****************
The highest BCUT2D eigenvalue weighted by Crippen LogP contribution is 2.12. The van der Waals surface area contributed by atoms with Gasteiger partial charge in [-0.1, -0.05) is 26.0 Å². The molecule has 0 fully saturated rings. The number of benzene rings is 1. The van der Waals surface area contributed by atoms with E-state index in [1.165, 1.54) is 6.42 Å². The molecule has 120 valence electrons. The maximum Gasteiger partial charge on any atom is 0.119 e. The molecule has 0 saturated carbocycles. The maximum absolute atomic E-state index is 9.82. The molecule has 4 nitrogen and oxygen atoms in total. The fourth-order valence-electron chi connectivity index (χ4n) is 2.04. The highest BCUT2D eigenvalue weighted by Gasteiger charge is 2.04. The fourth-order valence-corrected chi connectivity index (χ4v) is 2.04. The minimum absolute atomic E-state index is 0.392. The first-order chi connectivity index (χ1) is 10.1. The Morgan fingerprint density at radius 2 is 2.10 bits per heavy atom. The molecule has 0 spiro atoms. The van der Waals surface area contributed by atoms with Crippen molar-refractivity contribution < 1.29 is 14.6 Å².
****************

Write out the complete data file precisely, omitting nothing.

The highest BCUT2D eigenvalue weighted by Crippen LogP contribution is 2.12. The van der Waals surface area contributed by atoms with Gasteiger partial charge in [-0.1, -0.05) is 26.0 Å². The molecule has 0 fully saturated rings. The number of benzene rings is 1. The van der Waals surface area contributed by atoms with E-state index in [1.165, 1.54) is 6.42 Å². The molecule has 120 valence electrons. The maximum Gasteiger partial charge on any atom is 0.119 e. The molecule has 0 saturated carbocycles. The maximum absolute atomic E-state index is 9.82. The molecule has 4 nitrogen and oxygen atoms in total. The fourth-order valence-electron chi connectivity index (χ4n) is 2.04. The highest BCUT2D eigenvalue weighted by Gasteiger charge is 2.04. The fourth-order valence-corrected chi connectivity index (χ4v) is 2.04. The minimum absolute atomic E-state index is 0.392. The first-order chi connectivity index (χ1) is 10.1. The Morgan fingerprint density at radius 2 is 2.10 bits per heavy atom. The molecule has 0 spiro atoms. The van der Waals surface area contributed by atoms with Crippen molar-refractivity contribution < 1.29 is 14.6 Å².